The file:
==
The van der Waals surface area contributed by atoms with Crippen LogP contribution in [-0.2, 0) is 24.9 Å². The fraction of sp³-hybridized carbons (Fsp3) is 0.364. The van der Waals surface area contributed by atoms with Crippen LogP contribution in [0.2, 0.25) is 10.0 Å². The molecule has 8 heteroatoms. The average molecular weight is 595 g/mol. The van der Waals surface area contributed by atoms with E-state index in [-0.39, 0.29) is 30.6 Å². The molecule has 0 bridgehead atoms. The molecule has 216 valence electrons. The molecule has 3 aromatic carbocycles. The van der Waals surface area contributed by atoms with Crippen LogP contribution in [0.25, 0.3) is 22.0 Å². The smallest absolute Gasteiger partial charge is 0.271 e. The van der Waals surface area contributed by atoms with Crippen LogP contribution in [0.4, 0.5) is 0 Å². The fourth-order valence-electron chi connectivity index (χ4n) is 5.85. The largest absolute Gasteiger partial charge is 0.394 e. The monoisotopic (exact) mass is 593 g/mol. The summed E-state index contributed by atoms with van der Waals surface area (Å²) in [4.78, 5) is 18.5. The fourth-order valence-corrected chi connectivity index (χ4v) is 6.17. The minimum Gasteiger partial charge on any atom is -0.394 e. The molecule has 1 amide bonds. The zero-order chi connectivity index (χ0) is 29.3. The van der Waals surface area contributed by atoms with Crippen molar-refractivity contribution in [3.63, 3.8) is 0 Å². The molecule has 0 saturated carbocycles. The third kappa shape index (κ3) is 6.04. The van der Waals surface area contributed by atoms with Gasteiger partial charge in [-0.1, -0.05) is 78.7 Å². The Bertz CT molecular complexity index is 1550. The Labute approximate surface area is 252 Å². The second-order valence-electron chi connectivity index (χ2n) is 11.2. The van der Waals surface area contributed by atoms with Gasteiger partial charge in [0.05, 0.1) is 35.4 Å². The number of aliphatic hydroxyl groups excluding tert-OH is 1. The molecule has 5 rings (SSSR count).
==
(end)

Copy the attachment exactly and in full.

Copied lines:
The van der Waals surface area contributed by atoms with Crippen LogP contribution in [-0.2, 0) is 24.9 Å². The fraction of sp³-hybridized carbons (Fsp3) is 0.364. The van der Waals surface area contributed by atoms with Crippen LogP contribution in [0.2, 0.25) is 10.0 Å². The molecule has 8 heteroatoms. The average molecular weight is 595 g/mol. The van der Waals surface area contributed by atoms with E-state index in [-0.39, 0.29) is 30.6 Å². The molecule has 0 bridgehead atoms. The molecule has 216 valence electrons. The molecule has 3 aromatic carbocycles. The van der Waals surface area contributed by atoms with Crippen LogP contribution in [0.25, 0.3) is 22.0 Å². The smallest absolute Gasteiger partial charge is 0.271 e. The van der Waals surface area contributed by atoms with Crippen LogP contribution in [0.4, 0.5) is 0 Å². The fourth-order valence-electron chi connectivity index (χ4n) is 5.85. The largest absolute Gasteiger partial charge is 0.394 e. The monoisotopic (exact) mass is 593 g/mol. The summed E-state index contributed by atoms with van der Waals surface area (Å²) in [4.78, 5) is 18.5. The fourth-order valence-corrected chi connectivity index (χ4v) is 6.17. The minimum Gasteiger partial charge on any atom is -0.394 e. The molecule has 1 amide bonds. The zero-order chi connectivity index (χ0) is 29.3. The van der Waals surface area contributed by atoms with Crippen molar-refractivity contribution in [3.63, 3.8) is 0 Å². The molecule has 0 saturated carbocycles. The third kappa shape index (κ3) is 6.04. The van der Waals surface area contributed by atoms with Gasteiger partial charge in [-0.1, -0.05) is 78.7 Å². The Bertz CT molecular complexity index is 1550. The Labute approximate surface area is 252 Å². The second-order valence-electron chi connectivity index (χ2n) is 11.2. The van der Waals surface area contributed by atoms with Gasteiger partial charge in [0.05, 0.1) is 35.4 Å². The number of aliphatic hydroxyl groups excluding tert-OH is 1. The molecule has 5 rings (SSSR count).